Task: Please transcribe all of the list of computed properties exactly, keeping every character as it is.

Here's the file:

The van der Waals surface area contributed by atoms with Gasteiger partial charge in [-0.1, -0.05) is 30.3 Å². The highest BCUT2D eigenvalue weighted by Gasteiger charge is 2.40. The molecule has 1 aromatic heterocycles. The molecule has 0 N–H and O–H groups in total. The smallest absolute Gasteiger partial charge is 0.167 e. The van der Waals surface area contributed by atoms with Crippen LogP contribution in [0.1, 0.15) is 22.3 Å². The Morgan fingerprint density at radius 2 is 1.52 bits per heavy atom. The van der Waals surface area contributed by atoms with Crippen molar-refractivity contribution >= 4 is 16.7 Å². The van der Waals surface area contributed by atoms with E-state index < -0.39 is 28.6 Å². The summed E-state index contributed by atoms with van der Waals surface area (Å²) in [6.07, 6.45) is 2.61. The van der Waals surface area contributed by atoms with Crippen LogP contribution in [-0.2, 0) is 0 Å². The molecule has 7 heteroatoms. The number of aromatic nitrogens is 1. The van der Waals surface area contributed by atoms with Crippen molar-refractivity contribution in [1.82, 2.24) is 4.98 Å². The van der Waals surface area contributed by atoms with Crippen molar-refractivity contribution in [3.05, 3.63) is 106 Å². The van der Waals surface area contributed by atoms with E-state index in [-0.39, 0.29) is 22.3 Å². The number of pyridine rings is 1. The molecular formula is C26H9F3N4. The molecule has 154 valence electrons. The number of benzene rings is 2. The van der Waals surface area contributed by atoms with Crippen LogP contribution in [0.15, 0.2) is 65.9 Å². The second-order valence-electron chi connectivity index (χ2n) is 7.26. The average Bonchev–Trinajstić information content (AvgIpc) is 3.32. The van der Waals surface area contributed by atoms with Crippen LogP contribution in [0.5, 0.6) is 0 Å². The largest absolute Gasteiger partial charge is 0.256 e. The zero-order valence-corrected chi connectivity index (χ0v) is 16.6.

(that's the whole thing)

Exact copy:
The van der Waals surface area contributed by atoms with Gasteiger partial charge in [-0.1, -0.05) is 30.3 Å². The highest BCUT2D eigenvalue weighted by Gasteiger charge is 2.40. The molecule has 1 aromatic heterocycles. The molecule has 0 N–H and O–H groups in total. The smallest absolute Gasteiger partial charge is 0.167 e. The van der Waals surface area contributed by atoms with Crippen LogP contribution in [0.1, 0.15) is 22.3 Å². The Morgan fingerprint density at radius 2 is 1.52 bits per heavy atom. The van der Waals surface area contributed by atoms with Crippen molar-refractivity contribution >= 4 is 16.7 Å². The van der Waals surface area contributed by atoms with E-state index < -0.39 is 28.6 Å². The summed E-state index contributed by atoms with van der Waals surface area (Å²) in [6.07, 6.45) is 2.61. The van der Waals surface area contributed by atoms with Crippen LogP contribution in [-0.2, 0) is 0 Å². The molecule has 7 heteroatoms. The number of aromatic nitrogens is 1. The van der Waals surface area contributed by atoms with Crippen molar-refractivity contribution in [1.82, 2.24) is 4.98 Å². The van der Waals surface area contributed by atoms with Crippen molar-refractivity contribution in [3.05, 3.63) is 106 Å². The van der Waals surface area contributed by atoms with E-state index in [-0.39, 0.29) is 22.3 Å². The number of pyridine rings is 1. The molecular formula is C26H9F3N4. The molecule has 154 valence electrons. The number of benzene rings is 2. The van der Waals surface area contributed by atoms with Crippen LogP contribution in [0.15, 0.2) is 65.9 Å². The second-order valence-electron chi connectivity index (χ2n) is 7.26. The average Bonchev–Trinajstić information content (AvgIpc) is 3.32. The van der Waals surface area contributed by atoms with Crippen LogP contribution in [0.5, 0.6) is 0 Å². The largest absolute Gasteiger partial charge is 0.256 e. The zero-order valence-corrected chi connectivity index (χ0v) is 16.6.